More than 4,000 words in the Sunday Fort Worth Star-Telegram were devoted to telling the story of John O’Brien, an accused jewel thief suspected in dozens of spectacular, million dollar heists around Texas and Oklahoma over the past decade.
On September 12, one month after Governor Rick Perry declared his intention to run for president, Luminant, the largest electricity generator in the state, announced that it would partially shut down a huge coal-fired power plant in northeast Texas, close the associated lignite coal mines, and lay off five hundred workers. Not a great headline for the governor to see, since the state’s already overburdened power grid barely kept up with demand during this past summer’s record heat wave.
Sarah Posner’s 5,000-word piece in Religious Dispatches details the “spiritual” war on abortion underway in Texas under Rick Perry’s watch. “Texas has a robust constellation of anti-choice groups that, in conjunction with an increasingly powerful Republican caucus, have chalked up a series of impressive victories,” Posner writes.
The first thing a visitor to the Texas A&M campus sees, as he comes into town from the west and makes the turn onto University Drive, is the football stadium, a giant hulk of white concrete with “Kyle Field” emblazoned on one side in huge maroon letters.
Take exit 430A from Interstate 35 in Dallas, then drive north on Oak Lawn Avenue, and you will eventually come to the Ashley Priddy Memorial Fountain, a burbling, five-tiered, stone-and-tile sentry that signals your arrival in Highland Park. As you cross Armstrong Parkway—named for John S. Armstrong, the meatpacking titan who purchased Highland Park’s original 420 acres in 1907—Oak Lawn becomes Preston Road. You’ll notice that the street signs are now blue.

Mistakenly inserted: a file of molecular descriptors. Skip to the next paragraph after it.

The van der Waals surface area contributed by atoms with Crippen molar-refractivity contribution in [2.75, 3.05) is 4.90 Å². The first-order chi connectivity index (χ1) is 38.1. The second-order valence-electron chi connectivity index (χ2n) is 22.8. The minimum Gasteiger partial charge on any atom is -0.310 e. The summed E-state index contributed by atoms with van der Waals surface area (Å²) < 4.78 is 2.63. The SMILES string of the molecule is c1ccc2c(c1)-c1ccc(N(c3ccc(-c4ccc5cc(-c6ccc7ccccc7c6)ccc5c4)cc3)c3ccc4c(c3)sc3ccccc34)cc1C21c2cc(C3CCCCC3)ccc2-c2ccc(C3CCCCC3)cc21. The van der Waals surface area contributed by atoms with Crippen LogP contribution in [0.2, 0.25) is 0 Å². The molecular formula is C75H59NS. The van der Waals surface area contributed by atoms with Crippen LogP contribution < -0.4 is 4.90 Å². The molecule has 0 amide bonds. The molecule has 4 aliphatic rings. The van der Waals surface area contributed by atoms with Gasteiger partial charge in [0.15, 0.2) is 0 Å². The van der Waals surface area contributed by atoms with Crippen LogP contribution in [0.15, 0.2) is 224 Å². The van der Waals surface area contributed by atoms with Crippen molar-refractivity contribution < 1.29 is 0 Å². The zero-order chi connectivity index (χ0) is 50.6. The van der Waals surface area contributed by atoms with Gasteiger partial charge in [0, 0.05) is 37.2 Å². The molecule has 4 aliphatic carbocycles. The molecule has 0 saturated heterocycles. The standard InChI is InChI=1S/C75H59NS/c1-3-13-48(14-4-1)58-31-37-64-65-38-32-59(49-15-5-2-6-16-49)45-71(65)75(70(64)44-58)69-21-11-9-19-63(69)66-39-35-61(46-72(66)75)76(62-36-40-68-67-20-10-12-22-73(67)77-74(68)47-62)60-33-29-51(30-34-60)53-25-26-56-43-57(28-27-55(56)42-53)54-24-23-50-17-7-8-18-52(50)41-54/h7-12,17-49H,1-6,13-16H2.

One cool Lubbock afternoon in 1979, Father Joe James made a kite. He nailed together a small wooden cross, glued paper across it, and on the long tail of twine tied streamers every five feet. Then he walked out of St. John Neumann Catholic Church, the energy-saving, below-ground house of worship he had designed, climbed up a modest slope, and launched the contraption above the church’s school and football field. Staring up at the fluttering streamers, he could gauge which way the wind was blowing and where it blew hardest.
In the last desperate months of his life, he would come into the restaurant at all hours of the day and take a seat, sometimes at the counter and other times in one of the back booths. He was always alone. He wore a scruffy ball cap, and behind his large, square glasses there was something odd about his eyes. They didn’t always move together. Barbara Billnitzer, one of the waitresses, would bring him a menu and ask how he was doing.